OPINION: Art is dead, and we killed it

A photo of Duchamp's "Fountain," a urinal with "R. Mutt 1917" written on it.
“Fountain,” made by Marcel Duchamp in 1917, introduced the idea of art as a concept, rather than an aesthetically pleasing object. (Courtesy: Wikimedia Commons)

Call me a philistine if you wish, but much of the art produced over the last century is too self-referential, unoriginal and aesthetically bankrupt to elicit genuine appreciation. To be sure, art and aesthetics are matters of taste.

Be that as it may, modern and contemporary art museums house artwork for its supposed theoretical merits. And because of that, art is dead.

And we killed it.

Art, like God, has ceased to be relevant — except in theory. The majority of art praised by the establishment is valuable only as self-referential artifacts about concept.

Take, for example, Robert Rauschenberg’s self-explanatory 1953 “Erased de Kooning Drawing.” The piece, a nearly blank sheet of paper, was, perhaps unsurprisingly, considered scandalous.

That Rauschenberg’s 1951 predecessor series “White Paintings” — seemingly all-white, unpainted canvases dubbed “the monochrome no-image” — did little to offer any future reprieve.

Martin Creed’s “Work No.227: The lights going on and off” is another bemusing illustration. The trite installation is an empty room that features lights turning on and off every five seconds.

Given these precedents, visual excellence seems antiquated. Art crafted to inspire, deepen and awaken to something transcendent is unfashionable.

While I grant that artistic virtue cannot be reduced to mere beauty, obscurantist discourse about abstractions fare no better.

The art world is dictated by elitist chit-chat. Worse still, their rhetoric goes on about nothing.

“Meaning and dream collide hypnotically in his art. His vertical line, full of portent (but not ‘portentous’, as sceptics might claim) speaks of creation, God — and the human urge to draw a line,” wrote Jonathan Jones, an art critic for The Guardian, about Barnett Newman’s painting “Primeval.” “Yet this primeval mark slices through entrancing colour that draws you in at a deep psychic level, irrationally, like falling into deep water.”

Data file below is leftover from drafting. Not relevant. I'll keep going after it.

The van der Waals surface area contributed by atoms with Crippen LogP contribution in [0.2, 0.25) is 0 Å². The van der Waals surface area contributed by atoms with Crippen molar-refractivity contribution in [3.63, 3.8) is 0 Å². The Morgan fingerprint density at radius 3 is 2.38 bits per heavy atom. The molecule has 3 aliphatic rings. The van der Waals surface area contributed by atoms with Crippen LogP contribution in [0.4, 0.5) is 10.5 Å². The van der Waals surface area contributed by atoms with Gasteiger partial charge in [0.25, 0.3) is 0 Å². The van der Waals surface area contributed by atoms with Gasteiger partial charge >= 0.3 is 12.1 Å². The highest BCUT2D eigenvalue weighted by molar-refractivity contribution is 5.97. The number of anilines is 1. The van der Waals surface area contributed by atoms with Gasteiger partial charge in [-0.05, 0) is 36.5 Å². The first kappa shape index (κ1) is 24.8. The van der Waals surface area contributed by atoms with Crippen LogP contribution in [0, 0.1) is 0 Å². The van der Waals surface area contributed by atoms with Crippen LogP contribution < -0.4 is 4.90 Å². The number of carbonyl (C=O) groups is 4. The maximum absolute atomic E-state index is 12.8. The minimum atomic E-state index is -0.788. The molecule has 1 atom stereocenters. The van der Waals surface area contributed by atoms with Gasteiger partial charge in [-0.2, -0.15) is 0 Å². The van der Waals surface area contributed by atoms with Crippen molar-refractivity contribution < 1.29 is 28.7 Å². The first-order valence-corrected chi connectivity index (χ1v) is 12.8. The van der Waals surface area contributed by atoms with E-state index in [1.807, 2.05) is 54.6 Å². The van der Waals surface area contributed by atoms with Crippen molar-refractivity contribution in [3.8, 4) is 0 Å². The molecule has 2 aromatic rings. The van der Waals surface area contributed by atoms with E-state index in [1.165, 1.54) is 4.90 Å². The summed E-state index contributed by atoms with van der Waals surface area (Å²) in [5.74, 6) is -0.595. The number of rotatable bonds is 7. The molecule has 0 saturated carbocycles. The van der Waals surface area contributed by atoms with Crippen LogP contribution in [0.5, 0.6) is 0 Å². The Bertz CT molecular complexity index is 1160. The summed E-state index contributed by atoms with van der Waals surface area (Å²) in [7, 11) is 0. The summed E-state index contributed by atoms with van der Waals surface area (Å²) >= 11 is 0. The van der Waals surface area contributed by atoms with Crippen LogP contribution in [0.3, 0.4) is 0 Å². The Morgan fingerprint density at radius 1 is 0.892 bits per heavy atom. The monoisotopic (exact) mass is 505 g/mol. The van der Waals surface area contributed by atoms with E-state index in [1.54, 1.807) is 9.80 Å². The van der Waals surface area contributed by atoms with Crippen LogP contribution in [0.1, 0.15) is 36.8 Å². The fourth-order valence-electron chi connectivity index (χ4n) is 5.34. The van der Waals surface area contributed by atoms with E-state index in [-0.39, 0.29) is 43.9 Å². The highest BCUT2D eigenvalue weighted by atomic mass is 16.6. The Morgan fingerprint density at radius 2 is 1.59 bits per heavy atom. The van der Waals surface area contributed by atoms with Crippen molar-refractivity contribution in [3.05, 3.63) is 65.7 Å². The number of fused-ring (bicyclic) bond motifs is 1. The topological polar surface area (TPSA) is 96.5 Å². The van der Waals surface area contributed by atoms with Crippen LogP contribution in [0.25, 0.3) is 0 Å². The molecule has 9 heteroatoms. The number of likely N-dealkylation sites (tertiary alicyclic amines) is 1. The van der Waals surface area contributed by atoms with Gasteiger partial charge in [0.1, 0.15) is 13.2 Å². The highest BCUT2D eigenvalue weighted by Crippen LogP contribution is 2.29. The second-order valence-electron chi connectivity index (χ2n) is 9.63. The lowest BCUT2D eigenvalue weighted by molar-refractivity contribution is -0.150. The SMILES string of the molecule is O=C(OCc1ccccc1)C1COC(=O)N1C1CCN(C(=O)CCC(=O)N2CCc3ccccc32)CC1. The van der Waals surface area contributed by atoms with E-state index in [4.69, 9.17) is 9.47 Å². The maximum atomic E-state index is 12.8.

Mind you, Newman’s painting, which sold for $43.8 million, could double as a ping pong table (net not included). Still, Jones pens extravagantly about an ivory mark.

“A single white line divides a flat expanse of blue: it seems to rip open the universe, a crack in space and time … like mappings of energy pulses or avant garde musical notation.”

Newman has an affinity for lines. His 1946 painting “Moment” is more of the same — a lonely, pale stroke that divides the canvas. Truth be told, I enjoy a couple Newman paintings for their appeal. But there’s hardly anything grandiose about a white line.

Sometimes, there’s nothing beyond superficial depth. In this regard, I’m reminded of Billy Collins’ admonitive poem “Introduction to Poetry.

“I want them to waterski / across the surface of a poem / waving at the author’s name on the shore. / But all they want to do/ is tie the poem to a chair with rope / and torture a confession out of it. / They begin beating it with a hose/ to find out what it really means.”

Terse verse and well-written acclaim aside, Marcel Duchamp’s 1917 “Fountain” fundamentally altered art history. After the horrors of World War I shattered society’s hope in progress, Duchamp’s gag, an autographed urinal bearing the name R.Mutt, issued a damning provocation: what is art, if not something to piss on?

The infamous artist incited intense inquiry about art’s purpose, but a century later artists continue unabated in their urination (and defecation, I may add).

Paying homage to Duchamp, Sherrie Levine elevated urinals as art objects with her 1991 gold “Fountain (After Marcel Duchamp)” and again in 1996 with her cast bronze “Fountain (Buddha).”

In both cases, Levine upgraded from a plain porcelain to a metallic, chestnut finish.

When a lowly white line is revered as a portent of creation, one is inclined to wonder about the ink and breath wasted on these copycat plumbing fixtures.

For the average art-goer, references between Duchamp and Levine are bereft of any significance, because the redeeming value of these works lay not in their aesthetic value, inspiration or difficulty but, instead, in their deference to Duchamp’s jest.

Sure, inquiries about art’s value are worthwhile. But frankly, controversy has an expiration date.

One should consider the following works of art as rancid debris: Piero Manzoni’s “Artist Shit,” a literal can of Manzoni’s excrement; Andres Serrano’s “Piss Christ,” a crucifix submerged in Serrano’s urine; Chris Ofili’s “The Holy Virgin Mary,” made of acrylic, oil, paper collage and elephant dung; and Paul McCarthy’s “Tree,” a green butt plug inflatable that measured 79 feet.

If Duchamp’s message was to be taken literally, that art is to be pissed on, more of the same says little else, except that artists are lame.

Ironically, they’re repetitious, and taboo is no longer taboo. Redundancy, it should be said, is the art world’s currency.

As beneficiaries of a resuscitated parody, artists enjoy immense creative license. The laxity is, however, portentous. Because if works by Damien Hirst, Tracey Emin, Sara Goldschmied and Eleonora Chiari have been mistaken for, and discarded as trash, my case proves itself.

Christopher Salazar PZ ’20 is a philosophy major from La Verne, California. He’s not one to proselytize, but he considers whiskey on the rocks sacrilege.

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